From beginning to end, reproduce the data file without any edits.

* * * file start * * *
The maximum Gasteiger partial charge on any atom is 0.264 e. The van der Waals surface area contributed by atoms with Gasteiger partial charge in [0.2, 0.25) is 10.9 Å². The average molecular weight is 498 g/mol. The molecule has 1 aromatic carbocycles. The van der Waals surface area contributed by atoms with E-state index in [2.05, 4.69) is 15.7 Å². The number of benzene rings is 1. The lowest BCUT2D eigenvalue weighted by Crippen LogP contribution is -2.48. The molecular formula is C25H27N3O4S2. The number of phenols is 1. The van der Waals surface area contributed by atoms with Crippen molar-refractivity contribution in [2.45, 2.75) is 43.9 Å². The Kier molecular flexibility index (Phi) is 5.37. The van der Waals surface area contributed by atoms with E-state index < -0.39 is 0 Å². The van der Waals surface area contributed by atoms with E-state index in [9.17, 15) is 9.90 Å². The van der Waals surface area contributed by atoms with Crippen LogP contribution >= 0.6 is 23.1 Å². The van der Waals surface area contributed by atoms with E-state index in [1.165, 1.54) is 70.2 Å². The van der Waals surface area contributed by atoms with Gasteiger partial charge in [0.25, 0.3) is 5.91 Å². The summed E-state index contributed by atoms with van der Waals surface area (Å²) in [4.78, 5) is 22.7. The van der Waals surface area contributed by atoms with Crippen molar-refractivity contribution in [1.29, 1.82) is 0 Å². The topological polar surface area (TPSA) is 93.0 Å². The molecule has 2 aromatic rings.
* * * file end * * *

The maximum Gasteiger partial charge on any atom is 0.264 e. The van der Waals surface area contributed by atoms with Gasteiger partial charge in [0.2, 0.25) is 10.9 Å². The average molecular weight is 498 g/mol. The molecule has 1 aromatic carbocycles. The van der Waals surface area contributed by atoms with E-state index in [2.05, 4.69) is 15.7 Å². The number of benzene rings is 1. The lowest BCUT2D eigenvalue weighted by Crippen LogP contribution is -2.48. The molecular formula is C25H27N3O4S2. The number of phenols is 1. The van der Waals surface area contributed by atoms with Crippen molar-refractivity contribution in [2.45, 2.75) is 43.9 Å². The Kier molecular flexibility index (Phi) is 5.37. The van der Waals surface area contributed by atoms with E-state index < -0.39 is 0 Å². The van der Waals surface area contributed by atoms with E-state index in [9.17, 15) is 9.90 Å². The van der Waals surface area contributed by atoms with Crippen LogP contribution >= 0.6 is 23.1 Å². The van der Waals surface area contributed by atoms with E-state index in [1.165, 1.54) is 70.2 Å². The van der Waals surface area contributed by atoms with Gasteiger partial charge in [0.25, 0.3) is 5.91 Å². The summed E-state index contributed by atoms with van der Waals surface area (Å²) in [4.78, 5) is 22.7. The van der Waals surface area contributed by atoms with Crippen molar-refractivity contribution in [1.29, 1.82) is 0 Å². The topological polar surface area (TPSA) is 93.0 Å². The molecule has 2 aromatic rings.